Friday, January 30, 2015

The Depression Suffered By ‘the Prince of Preachers’


“My spirits were sunken so low that I could weep by the hour like a child, and yet I knew not what I wept for … a kind friend was telling me of some poor old soul living near, who was suffering very great pain, and yet she was full of joy and rejoicing. I was so distressed by the hearing of that story, and felt so ashamed of myself.… [but] sometimes the Christian should not endure his sufferings with a gallant and a joyous heart… [but] that sometimes his spirits should sink within him, and that he should become even as a little child smitten beneath the hand of God.”
— Charles Haddon Spurgeon (1834 – 1892)
Real as real as real was the spiritual torture known to the great preacher, Spurgeon. There were the physical maladies (gout, for instance) and there were the defamatory maladies – envies and jealousies, without much doubt – the weight of responsibility for his preaching, and the spiritual agonies some like him are ‘blessed’ (or burdened) with.
What a comfort it is to know that a great and very famous preacher was so normal as to be utterly spent in his own soul’s agony!
I heard of recent that nearly seventy percent of pastors will suffer mental illness at one time or other – and a portion of these must be afflicted most continually. We are not alone! We find ourselves in good company, for the work we do, which is disposed to spiritual attack, criticism, indifference, and fickleness, not to mention our predilection for praise and approval.
There are two main causes of depression and depressive disorders – perfectionism (the fear of failure, not meeting lofty goals, etc) and relational dissatisfaction (including bullying, loneliness, loss, etc).
Spurgeon’s depression runs similarly to ours – at times we know not the reason. Perhaps there are too many causes and effects. When we list them down and analyse them – if we have the energy – we are, at times, delighted in a resigned sort of way to have negotiated the labyrinth of reason.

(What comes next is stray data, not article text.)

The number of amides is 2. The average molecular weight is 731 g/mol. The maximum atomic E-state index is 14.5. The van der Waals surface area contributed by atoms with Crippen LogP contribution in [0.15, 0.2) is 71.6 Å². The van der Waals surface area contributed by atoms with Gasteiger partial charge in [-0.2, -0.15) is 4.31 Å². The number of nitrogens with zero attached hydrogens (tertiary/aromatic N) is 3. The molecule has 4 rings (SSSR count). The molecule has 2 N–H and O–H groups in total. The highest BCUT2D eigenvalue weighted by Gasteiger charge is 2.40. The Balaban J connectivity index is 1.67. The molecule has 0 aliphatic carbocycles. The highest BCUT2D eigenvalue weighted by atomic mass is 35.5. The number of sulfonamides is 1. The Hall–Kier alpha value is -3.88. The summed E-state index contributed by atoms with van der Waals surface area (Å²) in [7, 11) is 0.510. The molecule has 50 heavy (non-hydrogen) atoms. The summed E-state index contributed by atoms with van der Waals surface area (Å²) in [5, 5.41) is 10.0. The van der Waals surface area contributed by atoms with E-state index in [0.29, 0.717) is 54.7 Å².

Sometimes the tears have no sense at all, yet we do most dedicatedly shed them!
This is not to say, per Spurgeon’s life, that God can’t use us greatly or effectively in all our weary brokenness. Of course, God ensures it’s the broken who are used, just so the proud minister cannot explain it.
There are two other points the prince of preachers makes – two appositely arranged: 1. It’s often highly appropriate that the person with depression have no reason or excuse for joy – despair is a useful locale; and, 2. There are other times when we simply must come before God, besotted by his Presence, in a humble and cordial childlike surrender.
***
QUESTIONS in REVIEW:
1.     Do you find you are guilty for depressed days or weeks or months? What could God be saying that makes theological sense, plus provides you a hope in truth?
2.     Have you noticed any vicious cycles apparent in your depression? Can charting these cycles provide any insight on how to manage your mental health?
3.     Perhaps you’ve never been depressed. How can you have empathy (if you struggle for it) with those who suffer?
© 2015 S. J. Wickham.

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